Cannabis Sales Are Higher Than Alcohol in Massachusetts. Is It a National Trend?



Adults in Massachusetts haven’t stopped drinking alcohol. In fact, consumption has remained relatively steady in recent years. But according to new data from state officials, Massachusetts’ legal cannabis industry is outpacing alcohol sales for the first time. And it’s doing so by a wide margin.

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A report from WCVB-TV in Boston found the state has collected $74.2 million in cannabis excise taxes so far for Fiscal Year 2022 compared to just $51.3 million so far in alcohol taxes. Those figures represent the first six months of the fiscal year, through December 2021. The fiscal year concludes at the end of June 2022.

Adult-use cannabis sales carry a state-mandated 10.75 percent tax, plus an additional 6.25 in standard sales taxes. Towns and municipalities in Massachusetts are allowed to charge additional taxes of 3 percent.

RELATED: The Massachusetts Marijuana Arrest Expungement Is Called a “Failure”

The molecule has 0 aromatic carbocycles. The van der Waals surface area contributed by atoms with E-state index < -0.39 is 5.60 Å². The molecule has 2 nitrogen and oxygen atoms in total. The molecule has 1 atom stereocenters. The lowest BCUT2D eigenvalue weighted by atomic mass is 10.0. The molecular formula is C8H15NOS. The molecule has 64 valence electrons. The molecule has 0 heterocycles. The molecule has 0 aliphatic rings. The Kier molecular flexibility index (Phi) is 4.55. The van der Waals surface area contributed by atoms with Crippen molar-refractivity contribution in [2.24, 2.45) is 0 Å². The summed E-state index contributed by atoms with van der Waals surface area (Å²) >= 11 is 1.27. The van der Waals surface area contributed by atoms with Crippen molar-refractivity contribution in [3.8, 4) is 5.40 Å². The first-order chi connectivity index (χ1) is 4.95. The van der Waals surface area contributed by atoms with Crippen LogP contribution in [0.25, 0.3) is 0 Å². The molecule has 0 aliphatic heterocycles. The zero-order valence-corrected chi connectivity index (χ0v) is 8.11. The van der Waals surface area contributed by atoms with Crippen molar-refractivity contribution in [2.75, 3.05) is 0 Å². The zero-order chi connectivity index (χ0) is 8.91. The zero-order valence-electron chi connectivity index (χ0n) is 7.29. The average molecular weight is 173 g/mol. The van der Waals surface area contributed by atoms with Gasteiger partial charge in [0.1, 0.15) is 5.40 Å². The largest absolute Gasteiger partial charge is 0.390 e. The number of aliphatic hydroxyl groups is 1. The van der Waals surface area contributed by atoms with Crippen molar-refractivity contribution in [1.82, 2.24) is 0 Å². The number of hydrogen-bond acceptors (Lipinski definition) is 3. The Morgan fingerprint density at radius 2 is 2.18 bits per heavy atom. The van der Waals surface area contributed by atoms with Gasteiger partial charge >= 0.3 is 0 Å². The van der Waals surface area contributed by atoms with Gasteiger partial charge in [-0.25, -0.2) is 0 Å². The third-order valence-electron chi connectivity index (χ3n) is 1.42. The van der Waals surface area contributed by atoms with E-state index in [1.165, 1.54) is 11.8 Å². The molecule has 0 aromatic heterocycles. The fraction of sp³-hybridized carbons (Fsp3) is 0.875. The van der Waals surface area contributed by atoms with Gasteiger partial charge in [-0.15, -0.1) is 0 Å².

Booming sales in the Bay State

Sales and tax revenue have boomed since voters in the Bay State passed Ballot Question 4 in 2016 and dispensaries first started selling the plant for recreational use on November 20, 2018. Massachusetts generated about $65 million in 2019 cannabis excise taxes and nearly $112 million in 2020.

Alcohol excise taxes have increased slightly in the past five fiscal years, which may contribute to growing tax revenues even if net sales haven’t necessarily jumped. Massachusetts taxes alcohol at varying rates depending on its strength and volume.

For example, taxes for wine are lower than a 40 percent alcohol-by-volume vodka, rum or whiskey. A new bill in the Massachusetts legislature, if passed, could double all alcohol excise taxes.

The state’s Cannabis Control Commission reported the average monthly cost per ounce of cannabis is the lowest it’s been since the beginning of the pandemic.

RELATED: Why Cannabis Companies Want You to Leave Booze for Weed

Who’s making the switch?

30-year-old Olivia Letters and her friends are among Massachusetts residents who have made the switch from alcohol to cannabis. Letters told WCVB-TV that her group of friends used to only enjoy drinks together. Now, they mostly smoke marijuana.

“In my circle, people drink less alcohol and smoke more weed,” she said from inside NETA cannabis store in the southwest Boston town of Brookline.

Adults across the United States have cited a variety of reasons for switching to cannabis instead of drinking alcohol. Among them include to save money, to avoid a hangover and nausea, to cut calories and to relax.



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